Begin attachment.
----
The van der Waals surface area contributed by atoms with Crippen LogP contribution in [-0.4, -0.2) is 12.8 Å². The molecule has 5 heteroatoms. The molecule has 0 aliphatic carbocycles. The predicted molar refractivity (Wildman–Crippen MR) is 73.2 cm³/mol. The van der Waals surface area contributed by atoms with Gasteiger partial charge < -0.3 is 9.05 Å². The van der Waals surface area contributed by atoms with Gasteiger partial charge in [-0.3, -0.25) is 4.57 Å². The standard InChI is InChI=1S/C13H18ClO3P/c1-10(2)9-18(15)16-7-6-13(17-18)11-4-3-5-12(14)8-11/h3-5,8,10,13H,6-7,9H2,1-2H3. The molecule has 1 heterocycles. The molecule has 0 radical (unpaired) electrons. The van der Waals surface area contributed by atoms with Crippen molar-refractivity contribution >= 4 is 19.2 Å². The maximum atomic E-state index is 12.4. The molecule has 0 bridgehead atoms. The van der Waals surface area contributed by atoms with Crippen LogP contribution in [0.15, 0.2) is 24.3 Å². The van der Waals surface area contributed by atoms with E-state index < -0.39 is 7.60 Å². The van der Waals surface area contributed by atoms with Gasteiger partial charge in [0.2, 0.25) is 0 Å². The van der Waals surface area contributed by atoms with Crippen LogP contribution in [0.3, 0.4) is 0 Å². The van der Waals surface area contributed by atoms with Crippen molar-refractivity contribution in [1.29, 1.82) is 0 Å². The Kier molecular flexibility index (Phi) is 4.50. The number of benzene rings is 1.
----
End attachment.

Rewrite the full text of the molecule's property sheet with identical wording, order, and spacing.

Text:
The van der Waals surface area contributed by atoms with Crippen LogP contribution in [-0.4, -0.2) is 12.8 Å². The molecule has 5 heteroatoms. The molecule has 0 aliphatic carbocycles. The predicted molar refractivity (Wildman–Crippen MR) is 73.2 cm³/mol. The van der Waals surface area contributed by atoms with Gasteiger partial charge < -0.3 is 9.05 Å². The van der Waals surface area contributed by atoms with Gasteiger partial charge in [-0.3, -0.25) is 4.57 Å². The standard InChI is InChI=1S/C13H18ClO3P/c1-10(2)9-18(15)16-7-6-13(17-18)11-4-3-5-12(14)8-11/h3-5,8,10,13H,6-7,9H2,1-2H3. The molecule has 1 heterocycles. The molecule has 0 radical (unpaired) electrons. The van der Waals surface area contributed by atoms with Crippen molar-refractivity contribution >= 4 is 19.2 Å². The maximum atomic E-state index is 12.4. The molecule has 0 bridgehead atoms. The van der Waals surface area contributed by atoms with Crippen LogP contribution in [0.15, 0.2) is 24.3 Å². The van der Waals surface area contributed by atoms with E-state index < -0.39 is 7.60 Å². The van der Waals surface area contributed by atoms with Gasteiger partial charge in [0.2, 0.25) is 0 Å². The van der Waals surface area contributed by atoms with Crippen LogP contribution in [0.3, 0.4) is 0 Å². The van der Waals surface area contributed by atoms with Crippen molar-refractivity contribution in [1.29, 1.82) is 0 Å². The Kier molecular flexibility index (Phi) is 4.50. The number of benzene rings is 1.